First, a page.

top of page

Seward Brewing

Seward, Alaska

 

Crusin’ Rating: B+

Booze Rating: D+

 

Photo Credit: Seward Brewing Company

Hello Everyone!  We are kicking off a new series, comparing the beers and booze spots of the Last Frontier to what we have here in Wisconsin.  That’s right - Hannah and I recently took a trip to Alaska where we hiked mountaintops and glaciers, observed wildlife, and even kayaked in ocean. 


What we can say is that - Alaska is an absolutely unbelievable place and nothing I can really say here or even show you in photos will ever do the scenery any justice.  Besides that, we here at Crusin’ for Booze have a renewed appreciation for the beautiful nature around us and a renewed fervor to protect our state and National Parks!  So we are dedicating all of these reviews to the wild places that we should all frequent.  While we are firm believers in how great of a state we live in Wisconsin, there are always plenty of reasons - especially with the recent 4th of July, to get out and appreciate all our country has to offer.


With that said, come along with us to Seward, Alaska - a working port-city with a plethora of activities for tourists and naturists to enjoy in the summer months as well as a few beers to sip.


Seward is on the southern side of Alaska’s Kenai Peninsula and is situated right on the terminus of Resurrection Bay, a large fjord off the Gulf of Alaska that sees an average of 69 inches of precipitation each year - whereas- Milwaukee averages 34 inches and Madison 37 inches.  Thankfully, we were there perhaps one of the seven days this year wherein they didn't get any rain.



Seward Brewing Company is a spot I knew I wanted to check out because of its second story with a view of the bay - plus I had heard it had solid food when planning out our meals for this trip.  Surprisingly - there are a lot of food spots all over Alaska but the best ones are sometimes hard to find since a lot of food is catered to the summer crowd which often means a somewhat mediocre meal for a very mediocre price!  


We were within walking distance of Seward Brewing Company from our AirBnB so it was a nice, sunshine filled walk (albeit at 8:00 PM) when we did our review.  That extra sunshine that we experienced throughout our trip meant often we had all-day activities and later reviews that were still afforded wonderful views with near-limitless sunlight.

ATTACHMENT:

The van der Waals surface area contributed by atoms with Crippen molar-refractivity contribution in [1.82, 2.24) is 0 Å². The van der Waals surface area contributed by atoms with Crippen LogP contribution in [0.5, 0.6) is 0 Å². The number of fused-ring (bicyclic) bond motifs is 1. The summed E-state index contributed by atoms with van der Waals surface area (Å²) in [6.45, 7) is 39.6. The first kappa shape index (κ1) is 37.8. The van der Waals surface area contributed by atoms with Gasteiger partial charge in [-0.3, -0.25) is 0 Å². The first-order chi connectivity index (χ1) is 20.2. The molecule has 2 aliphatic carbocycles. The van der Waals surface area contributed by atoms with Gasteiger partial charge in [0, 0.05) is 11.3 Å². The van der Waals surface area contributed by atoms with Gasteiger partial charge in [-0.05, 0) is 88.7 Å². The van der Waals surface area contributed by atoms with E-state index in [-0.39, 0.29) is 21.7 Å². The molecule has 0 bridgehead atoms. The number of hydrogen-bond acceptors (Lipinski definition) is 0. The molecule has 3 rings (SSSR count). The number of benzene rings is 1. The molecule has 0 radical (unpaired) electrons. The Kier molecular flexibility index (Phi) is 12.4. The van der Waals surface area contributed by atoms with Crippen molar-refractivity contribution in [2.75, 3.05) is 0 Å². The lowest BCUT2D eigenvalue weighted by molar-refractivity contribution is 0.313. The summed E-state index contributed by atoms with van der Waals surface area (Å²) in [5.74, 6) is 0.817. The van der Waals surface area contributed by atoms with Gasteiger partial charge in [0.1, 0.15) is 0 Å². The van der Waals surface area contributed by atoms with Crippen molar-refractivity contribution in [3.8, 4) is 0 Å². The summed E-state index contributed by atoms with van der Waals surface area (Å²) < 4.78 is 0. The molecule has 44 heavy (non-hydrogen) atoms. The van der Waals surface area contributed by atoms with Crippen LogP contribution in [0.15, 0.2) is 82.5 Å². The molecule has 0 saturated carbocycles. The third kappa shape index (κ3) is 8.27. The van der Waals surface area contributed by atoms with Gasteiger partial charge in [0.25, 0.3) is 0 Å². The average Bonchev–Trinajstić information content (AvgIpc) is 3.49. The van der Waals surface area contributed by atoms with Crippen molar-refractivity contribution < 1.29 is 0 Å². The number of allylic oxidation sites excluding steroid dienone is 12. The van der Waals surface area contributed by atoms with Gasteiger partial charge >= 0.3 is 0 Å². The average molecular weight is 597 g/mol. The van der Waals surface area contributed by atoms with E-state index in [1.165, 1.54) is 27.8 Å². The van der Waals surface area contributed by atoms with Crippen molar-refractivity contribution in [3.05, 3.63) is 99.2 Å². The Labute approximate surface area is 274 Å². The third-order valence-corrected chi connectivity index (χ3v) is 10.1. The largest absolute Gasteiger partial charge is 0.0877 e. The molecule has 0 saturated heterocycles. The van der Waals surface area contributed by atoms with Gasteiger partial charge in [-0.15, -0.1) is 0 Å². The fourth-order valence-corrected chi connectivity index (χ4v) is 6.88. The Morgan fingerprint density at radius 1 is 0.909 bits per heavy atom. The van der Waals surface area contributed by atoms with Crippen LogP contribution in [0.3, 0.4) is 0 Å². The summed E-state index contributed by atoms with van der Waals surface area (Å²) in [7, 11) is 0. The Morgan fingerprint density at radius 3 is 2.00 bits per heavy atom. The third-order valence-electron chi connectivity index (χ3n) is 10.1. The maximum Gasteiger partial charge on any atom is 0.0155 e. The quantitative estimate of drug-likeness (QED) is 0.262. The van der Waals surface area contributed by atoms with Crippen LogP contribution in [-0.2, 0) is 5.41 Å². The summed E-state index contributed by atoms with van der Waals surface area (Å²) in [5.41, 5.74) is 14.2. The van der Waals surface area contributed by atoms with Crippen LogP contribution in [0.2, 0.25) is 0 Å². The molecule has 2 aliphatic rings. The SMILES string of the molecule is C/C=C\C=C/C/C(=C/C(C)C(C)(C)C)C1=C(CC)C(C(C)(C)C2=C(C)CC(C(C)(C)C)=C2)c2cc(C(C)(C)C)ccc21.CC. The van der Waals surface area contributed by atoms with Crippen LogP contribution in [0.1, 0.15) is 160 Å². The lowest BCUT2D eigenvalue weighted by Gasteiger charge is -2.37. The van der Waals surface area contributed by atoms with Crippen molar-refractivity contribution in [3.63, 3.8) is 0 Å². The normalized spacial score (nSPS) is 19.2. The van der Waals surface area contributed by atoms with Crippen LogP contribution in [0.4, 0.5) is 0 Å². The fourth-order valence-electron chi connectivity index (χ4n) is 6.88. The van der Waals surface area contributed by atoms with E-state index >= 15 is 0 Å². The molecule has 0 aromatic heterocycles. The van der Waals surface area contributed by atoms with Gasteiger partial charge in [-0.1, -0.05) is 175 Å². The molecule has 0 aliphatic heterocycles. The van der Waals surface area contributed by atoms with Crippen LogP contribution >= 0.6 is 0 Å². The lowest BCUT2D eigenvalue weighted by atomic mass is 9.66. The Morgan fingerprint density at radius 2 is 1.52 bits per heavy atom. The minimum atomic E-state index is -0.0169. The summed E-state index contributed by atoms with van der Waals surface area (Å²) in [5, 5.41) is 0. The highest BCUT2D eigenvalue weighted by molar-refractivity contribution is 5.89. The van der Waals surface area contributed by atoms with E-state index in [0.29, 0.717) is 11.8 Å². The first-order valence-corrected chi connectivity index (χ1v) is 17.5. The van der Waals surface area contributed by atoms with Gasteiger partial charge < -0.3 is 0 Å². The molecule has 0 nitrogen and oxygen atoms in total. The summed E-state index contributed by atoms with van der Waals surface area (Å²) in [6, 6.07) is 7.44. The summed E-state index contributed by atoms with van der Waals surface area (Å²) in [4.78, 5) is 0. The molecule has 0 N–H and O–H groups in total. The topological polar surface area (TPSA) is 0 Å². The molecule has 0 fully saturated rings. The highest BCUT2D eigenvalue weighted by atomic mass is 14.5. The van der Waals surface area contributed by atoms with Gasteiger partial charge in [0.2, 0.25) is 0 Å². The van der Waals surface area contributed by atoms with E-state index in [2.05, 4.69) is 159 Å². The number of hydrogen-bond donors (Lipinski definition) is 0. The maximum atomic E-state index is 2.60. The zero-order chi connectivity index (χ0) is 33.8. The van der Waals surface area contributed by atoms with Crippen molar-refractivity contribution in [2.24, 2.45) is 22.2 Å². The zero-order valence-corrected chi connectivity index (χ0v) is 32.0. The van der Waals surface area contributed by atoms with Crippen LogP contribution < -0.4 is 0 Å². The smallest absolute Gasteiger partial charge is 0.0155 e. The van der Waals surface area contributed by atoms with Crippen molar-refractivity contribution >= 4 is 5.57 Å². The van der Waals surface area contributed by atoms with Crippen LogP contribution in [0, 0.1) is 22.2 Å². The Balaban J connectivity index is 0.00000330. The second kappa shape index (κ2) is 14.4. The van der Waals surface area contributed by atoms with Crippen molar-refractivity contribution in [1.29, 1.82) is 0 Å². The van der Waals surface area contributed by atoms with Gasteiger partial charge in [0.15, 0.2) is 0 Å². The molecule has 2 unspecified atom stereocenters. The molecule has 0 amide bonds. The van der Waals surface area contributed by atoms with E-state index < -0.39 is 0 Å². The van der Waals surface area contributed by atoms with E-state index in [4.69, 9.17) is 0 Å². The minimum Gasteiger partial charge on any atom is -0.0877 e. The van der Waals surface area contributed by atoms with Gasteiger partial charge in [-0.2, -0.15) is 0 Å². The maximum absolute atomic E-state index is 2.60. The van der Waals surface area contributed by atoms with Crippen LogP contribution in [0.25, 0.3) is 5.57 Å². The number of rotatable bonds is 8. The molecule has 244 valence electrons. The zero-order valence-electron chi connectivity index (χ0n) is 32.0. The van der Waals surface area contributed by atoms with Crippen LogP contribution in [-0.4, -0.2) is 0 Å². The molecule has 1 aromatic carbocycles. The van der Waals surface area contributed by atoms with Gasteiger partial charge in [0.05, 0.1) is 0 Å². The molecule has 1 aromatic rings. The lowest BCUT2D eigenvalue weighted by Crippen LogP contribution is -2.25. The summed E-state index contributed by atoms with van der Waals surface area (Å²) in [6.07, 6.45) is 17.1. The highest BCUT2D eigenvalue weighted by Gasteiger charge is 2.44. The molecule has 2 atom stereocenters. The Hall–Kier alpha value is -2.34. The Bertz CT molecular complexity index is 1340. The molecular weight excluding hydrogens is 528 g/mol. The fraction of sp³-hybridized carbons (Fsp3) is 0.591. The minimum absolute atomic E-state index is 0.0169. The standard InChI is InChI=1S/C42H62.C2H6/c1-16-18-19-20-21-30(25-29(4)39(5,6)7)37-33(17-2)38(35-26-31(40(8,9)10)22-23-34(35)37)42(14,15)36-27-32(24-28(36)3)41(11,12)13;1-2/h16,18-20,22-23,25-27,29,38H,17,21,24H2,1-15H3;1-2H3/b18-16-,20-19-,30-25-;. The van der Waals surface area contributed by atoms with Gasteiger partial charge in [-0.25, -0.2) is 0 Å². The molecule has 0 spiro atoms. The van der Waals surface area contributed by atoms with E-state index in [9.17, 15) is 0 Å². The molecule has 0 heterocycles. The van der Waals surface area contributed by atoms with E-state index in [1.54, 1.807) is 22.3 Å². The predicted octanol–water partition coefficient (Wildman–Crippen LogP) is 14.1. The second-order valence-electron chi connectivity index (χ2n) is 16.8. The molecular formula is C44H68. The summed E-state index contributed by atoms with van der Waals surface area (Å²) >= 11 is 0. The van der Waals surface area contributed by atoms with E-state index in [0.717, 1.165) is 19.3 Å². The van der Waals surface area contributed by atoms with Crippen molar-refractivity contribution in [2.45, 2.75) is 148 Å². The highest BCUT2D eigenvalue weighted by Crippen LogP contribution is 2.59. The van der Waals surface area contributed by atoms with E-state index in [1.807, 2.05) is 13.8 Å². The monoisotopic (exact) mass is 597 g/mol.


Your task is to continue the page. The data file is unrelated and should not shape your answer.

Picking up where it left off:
Hannah and I requested seating upstairs two nights in a row for the view specifically, even being told to come back later (thus the 8:00 PM visit) in order to get a spot, but unfortunately, were not able to do our review upstairs which was a bummer.  We had to settle for a little exploration after-the fact.  A fairly straightforward building from the outside with plenty of glass on the first and second floors and an elongated rectangle-shaped space, Seward Brewing Company pays homage to fishermen throughout with some metalwork art of the Halibut that so many fishermen bring in during the season. There’s a wood accent wall behind the bar and the rest of the space is fairly industrial with metal beams and concrete walls.  A large collection of beer pull handles adorns the beam above the bar.  There’s a full menu, which we were grateful for, however most of the items were out on both of our visits.  Seward Brewing Company is open 5 PM to 10PM most days and if you aren’t there within the first hour or so during the summer season - I wouldn’t count on something specific on the menu - you may just have to make due.  For our purposes I would say the fare is fairly standard brewpub fair a la the Great Dane - nothing super standout but not bad.  



The beer however, was a different story.


Hannah and I snagged a flight of beer for $12 that included four pours.  They also made their own root beer to the tune of $6 per pint, and the beers were around $7 per pint.  The food in Alaska is expensive - and if you’re getting fish in the busy season, expect to pay a premium market price that Hannah and I nicknamed the “Alaska Tax” as catch-all for in demand fish prices and just general expenses around food and beverage while in Alaska (bringing ingredients in I am sure isn’t cheap - but some of it is definitely targeted for tourist dollars).